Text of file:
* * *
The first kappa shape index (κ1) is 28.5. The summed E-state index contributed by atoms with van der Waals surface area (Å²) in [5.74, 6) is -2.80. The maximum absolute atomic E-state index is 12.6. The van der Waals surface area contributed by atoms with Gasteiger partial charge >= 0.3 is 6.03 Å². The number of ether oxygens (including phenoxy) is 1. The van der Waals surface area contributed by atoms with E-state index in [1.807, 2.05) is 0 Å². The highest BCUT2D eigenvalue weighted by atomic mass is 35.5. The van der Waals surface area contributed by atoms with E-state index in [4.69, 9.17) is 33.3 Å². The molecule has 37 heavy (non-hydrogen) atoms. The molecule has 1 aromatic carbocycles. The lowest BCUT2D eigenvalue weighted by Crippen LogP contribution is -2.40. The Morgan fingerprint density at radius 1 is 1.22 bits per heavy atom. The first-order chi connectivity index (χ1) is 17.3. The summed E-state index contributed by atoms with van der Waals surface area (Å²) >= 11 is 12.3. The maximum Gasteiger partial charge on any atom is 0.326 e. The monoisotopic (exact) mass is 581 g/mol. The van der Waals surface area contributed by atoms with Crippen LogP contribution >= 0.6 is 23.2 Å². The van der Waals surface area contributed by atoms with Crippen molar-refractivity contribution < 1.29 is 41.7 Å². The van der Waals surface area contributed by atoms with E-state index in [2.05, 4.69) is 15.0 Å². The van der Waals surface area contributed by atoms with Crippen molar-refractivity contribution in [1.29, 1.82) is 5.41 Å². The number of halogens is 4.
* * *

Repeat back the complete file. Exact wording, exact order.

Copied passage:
The first kappa shape index (κ1) is 28.5. The summed E-state index contributed by atoms with van der Waals surface area (Å²) in [5.74, 6) is -2.80. The maximum absolute atomic E-state index is 12.6. The van der Waals surface area contributed by atoms with Gasteiger partial charge >= 0.3 is 6.03 Å². The number of ether oxygens (including phenoxy) is 1. The van der Waals surface area contributed by atoms with E-state index in [1.807, 2.05) is 0 Å². The highest BCUT2D eigenvalue weighted by atomic mass is 35.5. The van der Waals surface area contributed by atoms with E-state index in [4.69, 9.17) is 33.3 Å². The molecule has 37 heavy (non-hydrogen) atoms. The molecule has 1 aromatic carbocycles. The lowest BCUT2D eigenvalue weighted by Crippen LogP contribution is -2.40. The Morgan fingerprint density at radius 1 is 1.22 bits per heavy atom. The first-order chi connectivity index (χ1) is 17.3. The summed E-state index contributed by atoms with van der Waals surface area (Å²) >= 11 is 12.3. The maximum Gasteiger partial charge on any atom is 0.326 e. The monoisotopic (exact) mass is 581 g/mol. The van der Waals surface area contributed by atoms with Crippen LogP contribution >= 0.6 is 23.2 Å². The van der Waals surface area contributed by atoms with Crippen molar-refractivity contribution < 1.29 is 41.7 Å². The van der Waals surface area contributed by atoms with E-state index in [2.05, 4.69) is 15.0 Å². The van der Waals surface area contributed by atoms with Crippen molar-refractivity contribution in [1.29, 1.82) is 5.41 Å². The number of halogens is 4.